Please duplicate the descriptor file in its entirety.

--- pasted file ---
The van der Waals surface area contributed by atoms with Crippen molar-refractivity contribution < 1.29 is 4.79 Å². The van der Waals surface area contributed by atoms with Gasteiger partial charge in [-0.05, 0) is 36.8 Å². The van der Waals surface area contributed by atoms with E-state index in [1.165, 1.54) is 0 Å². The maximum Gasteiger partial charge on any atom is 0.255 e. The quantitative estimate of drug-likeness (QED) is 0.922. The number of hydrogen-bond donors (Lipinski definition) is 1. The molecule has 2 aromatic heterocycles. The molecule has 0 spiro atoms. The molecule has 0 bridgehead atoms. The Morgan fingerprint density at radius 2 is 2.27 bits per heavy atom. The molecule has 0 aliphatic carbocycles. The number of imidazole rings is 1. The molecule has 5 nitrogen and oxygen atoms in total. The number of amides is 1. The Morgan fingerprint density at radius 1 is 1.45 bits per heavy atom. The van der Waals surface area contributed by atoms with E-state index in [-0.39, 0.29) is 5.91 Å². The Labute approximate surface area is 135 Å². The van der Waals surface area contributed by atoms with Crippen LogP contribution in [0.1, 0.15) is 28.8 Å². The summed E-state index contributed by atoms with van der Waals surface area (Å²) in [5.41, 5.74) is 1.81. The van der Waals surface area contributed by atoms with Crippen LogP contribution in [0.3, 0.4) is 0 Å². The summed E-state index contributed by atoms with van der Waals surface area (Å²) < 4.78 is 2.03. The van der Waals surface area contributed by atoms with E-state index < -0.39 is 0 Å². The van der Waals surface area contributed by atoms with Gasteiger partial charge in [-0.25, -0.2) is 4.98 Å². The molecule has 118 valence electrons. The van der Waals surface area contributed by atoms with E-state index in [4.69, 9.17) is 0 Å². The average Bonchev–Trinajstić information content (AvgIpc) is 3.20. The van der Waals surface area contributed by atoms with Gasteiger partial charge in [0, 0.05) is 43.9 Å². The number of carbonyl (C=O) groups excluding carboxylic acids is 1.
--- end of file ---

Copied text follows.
The van der Waals surface area contributed by atoms with Crippen molar-refractivity contribution < 1.29 is 4.79 Å². The van der Waals surface area contributed by atoms with Gasteiger partial charge in [-0.05, 0) is 36.8 Å². The van der Waals surface area contributed by atoms with E-state index in [1.165, 1.54) is 0 Å². The maximum Gasteiger partial charge on any atom is 0.255 e. The quantitative estimate of drug-likeness (QED) is 0.922. The number of hydrogen-bond donors (Lipinski definition) is 1. The molecule has 2 aromatic heterocycles. The molecule has 0 spiro atoms. The molecule has 0 bridgehead atoms. The Morgan fingerprint density at radius 2 is 2.27 bits per heavy atom. The molecule has 0 aliphatic carbocycles. The number of imidazole rings is 1. The molecule has 5 nitrogen and oxygen atoms in total. The number of amides is 1. The Morgan fingerprint density at radius 1 is 1.45 bits per heavy atom. The van der Waals surface area contributed by atoms with E-state index in [-0.39, 0.29) is 5.91 Å². The Labute approximate surface area is 135 Å². The van der Waals surface area contributed by atoms with Crippen LogP contribution in [0.1, 0.15) is 28.8 Å². The summed E-state index contributed by atoms with van der Waals surface area (Å²) in [5.41, 5.74) is 1.81. The van der Waals surface area contributed by atoms with Crippen LogP contribution in [0.3, 0.4) is 0 Å². The summed E-state index contributed by atoms with van der Waals surface area (Å²) < 4.78 is 2.03. The van der Waals surface area contributed by atoms with E-state index < -0.39 is 0 Å². The van der Waals surface area contributed by atoms with Gasteiger partial charge in [-0.25, -0.2) is 4.98 Å². The molecule has 118 valence electrons. The van der Waals surface area contributed by atoms with E-state index in [4.69, 9.17) is 0 Å². The average Bonchev–Trinajstić information content (AvgIpc) is 3.20. The van der Waals surface area contributed by atoms with Gasteiger partial charge in [0, 0.05) is 43.9 Å². The number of carbonyl (C=O) groups excluding carboxylic acids is 1.